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Showing content with the highest reputation on 02/19/2021 in all areas

  1. Ben S

    Chicken and snow.

    Some of you know me, some of you forgot me... I do still remember how to cook, even if I don’t post often. I haven’t used this BigJoe in a while, here’s some chicken breast on the joe!
    3 points
  2. Thank you everyone. there she is
    1 point
  3. Yesterday I had some starter to use up, so I went with 1-2-3 sourdough version of “pain de campagne” My version is 65% AP flour, 20% whole wheat, and 15% medium rye flour. It works out to about 68% hydration dough. 2% of the flour weight in salt. I like the flavor, but I may go back to the 70-20-10 blend I used before. Got a little “oven spread” on the Batard.
    1 point
  4. Hi everybody! A big hello here from Exton PA. Long time lurker decided to make an account and get in on the fun. I own a Kamado Joe Classic III and a Joe Jr. Began BBQ on the Weber Kettle but after moving from the Netherlands to the US I pulled the trigger on the Kamado (quite a steep price difference between NL and USA) and even threw in a Joe Jr. I am happy using them both and love the versatility of them. Thanks for having me!
    1 point
  5. WI/TN

    Lent Recipies!

    Grilled Cheese and Spinach Quesadillas. Use the Ole or CarbBalance tortillas to make them even lighter. Need to up the protein. Black Beans either as a side or in the quesadilla. Easier in a pan or a sear plate than regular open grill grates. Roasted Cauliflower. Grilled potatoes of any kind. Actually doing these tonight...will open them once done to melt a little butter and cheese in them and serve steamed broccoli over it. Will be firing up a lot of seafoods as well....some veggie stir frys planned for this lent as well.
    1 point
  6. Bienvenue! Welcome aboard! The more of us Canucks on here the more Mapley goodness experience we can share.
    1 point
  7. It looks like a Ram 1500 Big Horn Crew Cab 4X2 Eco Diesel in Night Edition. Got it last Friday. This is a very comfortable truck. It will be interesting to see if the MPG lives up to what they say.
    1 point
  8. lnarngr

    Lent Recipies!

    Find a seafood paella recipe on the kamado guru forum! It would be killer!
    1 point
  9. Glad it turned out great A lesson I've learned on Weber Kettles, that I'm sure carries over, is that at low heat you can have a lot of fuel all smouldering (because it doesn't have the air to burn hot) or you can have a tiny amount of fuel burning very hot, without the ability to spread to everything else So, 1. Try to have only one spot hot 2. Bury (or sandwich) any wood so it isn't too open to air 3. Get the spot burning clean (in a Kamado, you can do that in place, in a weber do it in a chimney with a couple of pieces of coal) 4. Once its established to the level you want, assemble everything and close the lid. All vents wide open. 5. 50-75F below your target, close bottom vent most of the way - I find about the thickness of my pinkie finger is about right) Keep top vent open In my experience, that will get the cleanest burn. Let the smokey air out as fast as possible with no turbulence. It will kiss the food just fine without rolling around in there. Don't choke off of smoulder the fire, just keep it very small through air control. Fire control beats vent surfing any day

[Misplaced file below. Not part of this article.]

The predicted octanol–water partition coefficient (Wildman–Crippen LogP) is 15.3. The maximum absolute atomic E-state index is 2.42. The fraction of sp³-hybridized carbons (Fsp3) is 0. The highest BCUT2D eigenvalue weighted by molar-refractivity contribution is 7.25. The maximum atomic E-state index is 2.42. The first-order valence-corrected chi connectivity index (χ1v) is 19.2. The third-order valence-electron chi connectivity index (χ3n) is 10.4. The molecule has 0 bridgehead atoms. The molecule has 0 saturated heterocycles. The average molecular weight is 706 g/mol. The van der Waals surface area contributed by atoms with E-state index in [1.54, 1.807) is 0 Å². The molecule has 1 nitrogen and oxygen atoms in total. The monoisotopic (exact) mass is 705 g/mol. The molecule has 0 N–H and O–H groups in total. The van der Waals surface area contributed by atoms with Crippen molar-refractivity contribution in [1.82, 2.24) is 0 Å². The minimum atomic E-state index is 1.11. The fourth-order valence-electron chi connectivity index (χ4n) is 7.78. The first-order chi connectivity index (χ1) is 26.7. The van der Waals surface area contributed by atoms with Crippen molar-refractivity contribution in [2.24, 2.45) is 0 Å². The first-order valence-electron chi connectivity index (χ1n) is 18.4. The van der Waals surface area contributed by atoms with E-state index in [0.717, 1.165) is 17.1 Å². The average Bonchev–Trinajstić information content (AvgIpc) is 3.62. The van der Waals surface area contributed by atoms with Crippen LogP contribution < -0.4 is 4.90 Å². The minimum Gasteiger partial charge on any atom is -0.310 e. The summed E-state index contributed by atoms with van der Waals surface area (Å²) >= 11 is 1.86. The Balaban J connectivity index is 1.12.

1 point
  10. fbov

    Wok recommendation

    I'll suggest going to an Asian market. They should have a variety to choose from. Mine was $20 for carbon steel, 18-20" as I have a Big Joe. Plus, they'll have utensils that fit. I use it on the "star" rack, so it's closer to the fire than the grates. Frank
    1 point
  11. and for what it's worth, this good smoke / bad smoke thing is blown way out of proportion anyway. If you have lit yoru fire and had it stable for an hour before you put your meat on you are good to go. If you are overly concerned about good/bad smoke, I would say that 5 chunks of any kind of wood is at least twice as much as you need to smoke a brisket. Thats a lot of smoke if thnose are fist sized chunks. I normally take ONE fist sized chunk and take a hatchet to it and make 4 or 5 pieces out of it and that's all I will use on a brisket or a butt.
    1 point
  12. I also clean my grates every time I use them the same way that @adm does. My concern with your idea of disposable grates would be how they would hold up to the high heat in the grill.
    1 point
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